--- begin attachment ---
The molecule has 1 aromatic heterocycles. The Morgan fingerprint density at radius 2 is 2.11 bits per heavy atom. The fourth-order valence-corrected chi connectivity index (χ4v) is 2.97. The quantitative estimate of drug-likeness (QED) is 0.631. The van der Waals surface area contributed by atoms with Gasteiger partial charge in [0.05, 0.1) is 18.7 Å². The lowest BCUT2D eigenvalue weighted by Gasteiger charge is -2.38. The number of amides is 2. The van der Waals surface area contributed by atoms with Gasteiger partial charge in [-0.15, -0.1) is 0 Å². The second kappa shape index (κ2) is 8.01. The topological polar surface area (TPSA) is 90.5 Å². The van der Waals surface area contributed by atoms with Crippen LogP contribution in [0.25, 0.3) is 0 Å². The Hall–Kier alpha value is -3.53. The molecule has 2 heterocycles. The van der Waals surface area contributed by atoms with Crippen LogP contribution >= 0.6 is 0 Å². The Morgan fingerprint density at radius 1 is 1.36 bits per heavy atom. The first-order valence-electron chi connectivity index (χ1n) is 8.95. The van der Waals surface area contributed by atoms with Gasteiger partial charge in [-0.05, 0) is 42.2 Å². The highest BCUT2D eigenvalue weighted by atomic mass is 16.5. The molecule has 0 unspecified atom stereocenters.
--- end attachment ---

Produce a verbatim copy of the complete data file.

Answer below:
The molecule has 1 aromatic heterocycles. The Morgan fingerprint density at radius 2 is 2.11 bits per heavy atom. The fourth-order valence-corrected chi connectivity index (χ4v) is 2.97. The quantitative estimate of drug-likeness (QED) is 0.631. The van der Waals surface area contributed by atoms with Gasteiger partial charge in [0.05, 0.1) is 18.7 Å². The lowest BCUT2D eigenvalue weighted by Gasteiger charge is -2.38. The number of amides is 2. The van der Waals surface area contributed by atoms with Gasteiger partial charge in [-0.15, -0.1) is 0 Å². The second kappa shape index (κ2) is 8.01. The topological polar surface area (TPSA) is 90.5 Å². The van der Waals surface area contributed by atoms with Crippen LogP contribution in [0.25, 0.3) is 0 Å². The Hall–Kier alpha value is -3.53. The molecule has 2 heterocycles. The van der Waals surface area contributed by atoms with Crippen LogP contribution >= 0.6 is 0 Å². The Morgan fingerprint density at radius 1 is 1.36 bits per heavy atom. The first-order valence-electron chi connectivity index (χ1n) is 8.95. The van der Waals surface area contributed by atoms with Gasteiger partial charge in [-0.05, 0) is 42.2 Å². The highest BCUT2D eigenvalue weighted by atomic mass is 16.5. The molecule has 0 unspecified atom stereocenters.